Background. In 1999, the U.S. Mine Safety and Health Administration (MSHA) issued a worker safety and health training regulation for stone, sand and gravel mining operations. Previously, these workplaces had been exempt from federal requirements for mandatory safety training due to a congressional appropriations rider that had been in place since 1980.
Methods. An intervention time-series design was used to evaluate changes in quarterly injury and fatality rates from 1995 to 2006 at 7,998 mines affected by MSHA's Part 46 training regulation. The analyses involved 14 non-stationary data series of quarterly incidence data, with covariates for year-round versus seasonal operations, ownership, relevant standard industrial classification codes, and injury severity categories.
Results. The overall crude rate of fatal injuries per 200,000 employee hours declined 33 percent, from 0.025 in the pre-regulatory intervention period to 0.017 in the post-intervention period. Similarly, overall crude rate of injuries declined 19 percent, but these time series were dependent on time (i.e., non-stationary), and the reductions were merely consistent with temporal trends. Graphical plots of all but one of the 48-quarter data series provided no evidence of an intervention effect that could be attributed to MSHA's Part 46 training regulation. Rates of permanently-disabling injuries, however, declined markedly after the regulation took effect. Regression analyses indicated that miners working in the post-Part 46 period had 41 percent less risk of suffering a permanently disabling injury than in the period before the regulation took effect (RR=0.591 (95% C.I. = 0.529–0.661)).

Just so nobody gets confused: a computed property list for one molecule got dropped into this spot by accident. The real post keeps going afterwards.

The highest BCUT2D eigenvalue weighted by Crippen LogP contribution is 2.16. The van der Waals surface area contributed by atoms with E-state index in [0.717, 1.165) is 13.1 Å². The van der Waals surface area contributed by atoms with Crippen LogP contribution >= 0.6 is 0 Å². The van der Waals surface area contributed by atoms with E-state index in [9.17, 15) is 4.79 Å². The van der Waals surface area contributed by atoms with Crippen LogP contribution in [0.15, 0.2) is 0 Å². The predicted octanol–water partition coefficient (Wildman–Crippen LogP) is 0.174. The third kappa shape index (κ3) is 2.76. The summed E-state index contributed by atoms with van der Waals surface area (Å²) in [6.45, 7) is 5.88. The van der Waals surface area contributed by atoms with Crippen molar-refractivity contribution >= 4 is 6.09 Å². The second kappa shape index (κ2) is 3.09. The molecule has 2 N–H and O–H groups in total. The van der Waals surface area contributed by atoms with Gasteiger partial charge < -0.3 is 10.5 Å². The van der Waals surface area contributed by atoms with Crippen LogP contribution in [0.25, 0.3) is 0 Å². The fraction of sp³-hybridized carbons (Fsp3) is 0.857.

Conclusion. There is little evidence that MSHA's Part 46 safety and health training regulation had an impact on overall fatality rates, or rates related to lost-time, restricted-duty or medical-treatment-only injuries. While it is plausible that there is a causal relationship between the regulatory intervention and the statistically significant decline in the rate of permanently-disabling injuries, inconsistency in the results preclude attributing the observed outcome to the intervention. Further analysis of data is needed.
|Commitee:||Verme, Dante, Windsor, Richard|
|School:||The George Washington University|
|Department:||Public Health and Health Services|
|School Location:||United States -- District of Columbia|
|Source:||DAI-B 69/12, Dissertation Abstracts International|
|Subjects:||Occupational safety, Mining, Public health|
|Keywords:||Fatalities, Intervention effectiveness, Mine safety, Occupational health and safety, Occupational injuries, Regulations, Safety training|
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